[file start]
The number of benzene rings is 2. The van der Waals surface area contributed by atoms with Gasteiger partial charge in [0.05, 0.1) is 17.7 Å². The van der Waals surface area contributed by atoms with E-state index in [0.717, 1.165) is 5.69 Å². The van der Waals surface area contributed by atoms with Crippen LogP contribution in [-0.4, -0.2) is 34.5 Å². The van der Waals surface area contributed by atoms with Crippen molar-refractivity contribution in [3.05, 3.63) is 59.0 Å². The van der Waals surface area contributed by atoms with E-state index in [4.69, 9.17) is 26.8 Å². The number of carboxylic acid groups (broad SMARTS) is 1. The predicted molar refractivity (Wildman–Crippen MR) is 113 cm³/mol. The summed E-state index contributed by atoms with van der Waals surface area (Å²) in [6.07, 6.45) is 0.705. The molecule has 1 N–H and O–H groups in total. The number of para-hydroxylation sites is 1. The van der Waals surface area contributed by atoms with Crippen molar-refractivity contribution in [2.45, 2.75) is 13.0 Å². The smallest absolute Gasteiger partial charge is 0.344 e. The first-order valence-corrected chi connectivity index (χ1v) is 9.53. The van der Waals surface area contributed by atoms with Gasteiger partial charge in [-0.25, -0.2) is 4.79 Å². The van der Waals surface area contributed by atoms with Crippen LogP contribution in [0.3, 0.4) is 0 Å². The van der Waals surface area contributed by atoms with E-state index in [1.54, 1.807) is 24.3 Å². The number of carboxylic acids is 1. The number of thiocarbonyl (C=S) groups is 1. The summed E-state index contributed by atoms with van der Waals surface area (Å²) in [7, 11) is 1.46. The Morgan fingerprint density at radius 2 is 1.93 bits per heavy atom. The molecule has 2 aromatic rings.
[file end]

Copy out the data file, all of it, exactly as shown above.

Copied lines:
The number of benzene rings is 2. The van der Waals surface area contributed by atoms with Gasteiger partial charge in [0.05, 0.1) is 17.7 Å². The van der Waals surface area contributed by atoms with E-state index in [0.717, 1.165) is 5.69 Å². The van der Waals surface area contributed by atoms with Crippen LogP contribution in [-0.4, -0.2) is 34.5 Å². The van der Waals surface area contributed by atoms with Crippen molar-refractivity contribution in [3.05, 3.63) is 59.0 Å². The van der Waals surface area contributed by atoms with E-state index in [4.69, 9.17) is 26.8 Å². The number of carboxylic acid groups (broad SMARTS) is 1. The predicted molar refractivity (Wildman–Crippen MR) is 113 cm³/mol. The summed E-state index contributed by atoms with van der Waals surface area (Å²) in [6.07, 6.45) is 0.705. The molecule has 1 N–H and O–H groups in total. The number of para-hydroxylation sites is 1. The van der Waals surface area contributed by atoms with Crippen molar-refractivity contribution in [2.45, 2.75) is 13.0 Å². The smallest absolute Gasteiger partial charge is 0.344 e. The first-order valence-corrected chi connectivity index (χ1v) is 9.53. The van der Waals surface area contributed by atoms with Gasteiger partial charge in [-0.25, -0.2) is 4.79 Å². The van der Waals surface area contributed by atoms with Crippen LogP contribution in [0.3, 0.4) is 0 Å². The van der Waals surface area contributed by atoms with E-state index in [1.54, 1.807) is 24.3 Å². The number of carboxylic acids is 1. The number of thiocarbonyl (C=S) groups is 1. The summed E-state index contributed by atoms with van der Waals surface area (Å²) in [7, 11) is 1.46. The Morgan fingerprint density at radius 2 is 1.93 bits per heavy atom. The molecule has 2 aromatic rings.